Hamas jubilant over Mursi’s Egyptian presidential victory claim
Hamas leaders and supporters in Gaza Strip celebrated Egypt’s Muslim Brotherhood presidential victory, according to preliminary results announced on Monday.
The Islamist bloc’s candidate Mohammed Mursi claimed he had won the election over former prime minister Ahmed Shafiq in the early hours of Monday, in line with primary results that were announced later that day.
Hamas spokesperson Sami Abu Zohri said that the result, which will be officially announced by the electoral body on Thursday, is a victory for the Egyptian people, its martyrs and the uprising which ousted former president Hosni Mubarak last year.
But perhaps more significantly for Hamas, an Islamist group born from the Muslim Brotherhood which controls the Gaza Strip, Zohri said that Mursi’s win will help break the siege on Gaza and support the Palestinian cause, especially on the issue of the disputed Jerusalem, Egypt Independent reported.
Mursi amassed 13.2 million votes, according to Al Arabiya TV, citing the primary vote counts, which resulted in a 51.8 percent win – against 12.3 million for Shafiq.
Initial results contain a margin of error of about two percentage points, meaning the result may be premature.
In related news, Ismail Haniyeh, prime minister of the Hamas-controlled Gaza Strip, also praised the Islamists’ preliminary win.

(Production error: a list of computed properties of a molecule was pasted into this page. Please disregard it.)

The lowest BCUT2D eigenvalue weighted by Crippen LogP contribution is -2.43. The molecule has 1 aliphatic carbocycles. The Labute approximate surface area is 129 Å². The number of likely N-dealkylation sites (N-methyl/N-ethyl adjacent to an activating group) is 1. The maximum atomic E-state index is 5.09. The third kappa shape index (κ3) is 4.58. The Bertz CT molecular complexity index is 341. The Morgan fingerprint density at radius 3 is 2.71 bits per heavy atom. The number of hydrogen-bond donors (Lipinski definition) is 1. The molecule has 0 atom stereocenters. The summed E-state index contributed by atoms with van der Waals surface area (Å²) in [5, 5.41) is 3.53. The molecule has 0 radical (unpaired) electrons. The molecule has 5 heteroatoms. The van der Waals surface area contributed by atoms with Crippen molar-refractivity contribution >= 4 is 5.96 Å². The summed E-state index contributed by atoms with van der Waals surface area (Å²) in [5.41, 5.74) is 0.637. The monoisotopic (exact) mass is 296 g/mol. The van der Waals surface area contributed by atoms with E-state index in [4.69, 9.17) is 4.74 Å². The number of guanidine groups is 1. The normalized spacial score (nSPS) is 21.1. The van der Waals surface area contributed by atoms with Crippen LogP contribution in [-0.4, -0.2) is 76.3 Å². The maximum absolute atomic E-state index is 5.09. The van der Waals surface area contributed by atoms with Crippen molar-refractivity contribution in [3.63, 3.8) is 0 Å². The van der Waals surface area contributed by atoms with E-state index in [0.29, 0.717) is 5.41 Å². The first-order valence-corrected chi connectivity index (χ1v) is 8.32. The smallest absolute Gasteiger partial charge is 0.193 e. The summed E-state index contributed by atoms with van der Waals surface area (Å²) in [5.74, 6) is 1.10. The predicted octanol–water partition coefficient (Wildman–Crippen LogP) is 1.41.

“We, the Palestinian people, follow the political scene in Egypt. We pin great hopes upon the Egyptian leadership, revolution, army, people and presidency to bolster the resistance of the Palestinian people, which has looked to Egypt throughout history,” Haniyeh said.
“We hope that Egypt enjoys stability, security and safety and we are still waiting for the official results of the presidential election.”
Mursi’s victory is widely welcomed by many in Gaza, who see it as the first step in the ending of the six-year siege of Gaza, and a great stride for the Palestinian struggle.
However, for Palestinian leaders in the occupied West Bank, success for the secular Shafiq would bolster them in their interminable struggle with Hamas.
Earlier this month, a prominent Egyptian cleric said at a presidential campaign rally that if Mursi were to win, Jerusalem would become the new capital of Egypt.
“Our capital shall not be Cairo, Mecca or Medina. It shall be Jerusalem with God’s will. Our chants shall be: ‘millions of martyrs will march towards Jerusalem’,” Safwat Hagazy said, according to the video aired by Egypt’s religious Annas TV.
“The United States of the Arabs will be restored on the hands of that man [Mursi] and his supporters. The capital of the [Muslim] Caliphate will be Jerusalem with God’s will,” Hegazy said, as the crowds cheered, waving the Egyptian flags along with the flags of the Islamist Hamas group, which rules the Gaza Strip.
“Tomorrow Mursi will liberate Gaza,” the crowds chanted.
From Israel’s perspective, one of Mubarak’s great advantages was that he helped maintain a tough blockade on Gaza. Hamas hopes a Mursi presidency would loosen the economic shackles of a boycott Israel says is meant to stop the flow of arms to Gaza.
The Palestinian cause has also attracted comments from al-Qaeda leader Ayman al-Zawahri on Sunday, who urged Egypt to cancel its peace treaty with Israel and to establish Islamic rule.
He said the goal is to stop Israel from turning Jerusalem into a Jewish city, in an audio recording posted on jihadi websites.
(Written by Eman El-Shenawi)